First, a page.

Bayesian

I was born in Tunbridge Wells where the Reverend Thomas Bayes spent much of his life. Unlike Bayes I am not a minister of the church, although I do have a religious-like fervour for all things Bayesian.

If you don’t know, Bayesian statistics is an analytical framework increasingly used in research in the social, physical and biological sciences. Specifically Bayesian statistics uses the language of probability to express our uncertainty about scientific hypotheses. A ‘hypothesis’ is an explanation about the state of the world that may be true or false; to ensure that a hypothesis is ‘scientific’ it must be testable with data. Accordingly, Bayesian statistics uses data we collect from the world to update our view on scientific hypotheses.

As part of my fascination with Bayesian statistics, I wrote a textbook, ‘A Student’s Guide to Bayesian Statistics’, which was published by Sage in May 2018, and is now available to order on Amazon.

In a collaboration with Michael Clerx, Martin Robinson, Sanmitra Ghosh, Chon Lei, Gary Mirams and Dave Gavaghan at the University of Oxford and the University of Nottingham, we are working to develop a robust software (called Pints) that allows efficient optimisation and sampling for difficult time series models in the physical and biological sciences. A paper is currently being written to introduce Pints and detail a number of computational experiments which we have run using this software.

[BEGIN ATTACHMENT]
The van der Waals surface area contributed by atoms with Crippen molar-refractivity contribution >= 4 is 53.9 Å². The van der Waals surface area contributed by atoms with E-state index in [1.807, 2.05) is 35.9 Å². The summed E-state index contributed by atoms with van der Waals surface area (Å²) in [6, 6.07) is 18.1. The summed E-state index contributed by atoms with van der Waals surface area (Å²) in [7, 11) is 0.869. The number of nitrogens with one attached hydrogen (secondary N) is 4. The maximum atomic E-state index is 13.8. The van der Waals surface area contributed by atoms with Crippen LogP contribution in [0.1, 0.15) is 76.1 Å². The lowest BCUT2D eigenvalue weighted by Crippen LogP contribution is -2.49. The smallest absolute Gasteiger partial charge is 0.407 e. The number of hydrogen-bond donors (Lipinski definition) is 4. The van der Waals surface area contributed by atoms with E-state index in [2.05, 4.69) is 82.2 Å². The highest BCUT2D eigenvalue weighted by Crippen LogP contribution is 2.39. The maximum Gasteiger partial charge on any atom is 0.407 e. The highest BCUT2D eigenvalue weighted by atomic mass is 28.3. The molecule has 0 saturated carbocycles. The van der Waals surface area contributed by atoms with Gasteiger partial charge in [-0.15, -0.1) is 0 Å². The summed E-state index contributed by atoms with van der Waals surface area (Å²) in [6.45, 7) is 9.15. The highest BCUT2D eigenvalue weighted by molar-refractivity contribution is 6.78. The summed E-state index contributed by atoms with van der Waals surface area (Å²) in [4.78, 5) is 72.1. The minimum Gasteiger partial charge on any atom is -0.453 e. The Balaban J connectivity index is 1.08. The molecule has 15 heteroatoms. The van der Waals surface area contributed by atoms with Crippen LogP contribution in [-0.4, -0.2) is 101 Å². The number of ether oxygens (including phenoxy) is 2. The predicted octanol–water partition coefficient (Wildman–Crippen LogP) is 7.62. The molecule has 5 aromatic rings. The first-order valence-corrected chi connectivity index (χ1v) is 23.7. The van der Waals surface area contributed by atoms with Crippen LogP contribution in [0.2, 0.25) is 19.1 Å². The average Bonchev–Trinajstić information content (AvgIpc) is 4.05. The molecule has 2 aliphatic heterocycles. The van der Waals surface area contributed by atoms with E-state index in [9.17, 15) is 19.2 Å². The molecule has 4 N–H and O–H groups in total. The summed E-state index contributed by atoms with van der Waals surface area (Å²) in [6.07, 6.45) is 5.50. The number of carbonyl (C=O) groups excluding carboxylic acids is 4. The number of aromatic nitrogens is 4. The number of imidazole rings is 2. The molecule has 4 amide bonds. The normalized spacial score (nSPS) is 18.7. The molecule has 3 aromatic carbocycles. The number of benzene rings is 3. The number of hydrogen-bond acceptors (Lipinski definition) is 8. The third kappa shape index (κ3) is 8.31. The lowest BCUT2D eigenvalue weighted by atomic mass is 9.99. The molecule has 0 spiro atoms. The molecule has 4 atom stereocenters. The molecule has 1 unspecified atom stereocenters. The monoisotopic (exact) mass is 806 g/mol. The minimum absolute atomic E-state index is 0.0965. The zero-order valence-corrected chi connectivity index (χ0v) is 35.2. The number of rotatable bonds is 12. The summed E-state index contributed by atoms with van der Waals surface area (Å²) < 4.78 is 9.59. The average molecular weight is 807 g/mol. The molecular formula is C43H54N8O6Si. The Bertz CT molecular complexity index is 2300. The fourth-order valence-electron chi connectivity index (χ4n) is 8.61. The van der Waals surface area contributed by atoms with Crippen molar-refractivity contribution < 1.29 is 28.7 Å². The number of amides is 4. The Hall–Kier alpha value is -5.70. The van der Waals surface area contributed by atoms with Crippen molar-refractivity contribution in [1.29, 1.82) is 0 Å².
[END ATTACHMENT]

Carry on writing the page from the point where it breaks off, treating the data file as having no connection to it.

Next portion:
I also collaborate with Simon Tavener at Colorado State University (and Dave Gavaghan, again) to develop a probabilistic framework to undertake inverse sensitivity analysis in deterministic systems. A paper is forthcoming here that introduces a sampling methodology that allows inverse sensitivity analyses to be conducted on models of significantly higher dimension than was previously possible.

I also teach a course on Bayesian statistics for PhD students the University of Oxford. The course page with information on the syllabus is here.

The distribution zoo

I created a shiny app called ‘The distribution zoo‘ that allows a user to investigate distributions. This app allows a user to:

• Dynamically change the parameters of 24 distributions, ranging from fairly simple cases (for example, normal or Poisson), up to more complex cases such as the LKJ correlation distribution, and investigate how these parameters affect the resultant distributional properties, including plots of the probability density function or probability mass function, histograms of the sampling distribution for some cases where the PDFs are hard to visualise, and cumulative distribution functions where appropriate.
• Contains dynamic code snippets in R, Python, Matlab, Mathematica and Stan, which reflect changes in the parameter values. Importantly, for each distribution and parameter set, these functions should give equivalent results across all five languages. For me, this is really useful, since different languages have different parameterisations and some (Python!) have really non-standard parameterisations, which can make translating code from one language to another tricky.
• Contains detailed and vetted formulae for each distribution giving useful properties. These formulae are also available in LaTeX form to make using them in articles, reports and so on simpler.

Because it’s been deployed to the web, you can use this app anywhere. Look at the zoo of distributions on your laptop, tablet or smartphone!

This code is fresh and so, whilst it has been tested extensively, errors may occur. If you find any, please create an issue on the Github repo here.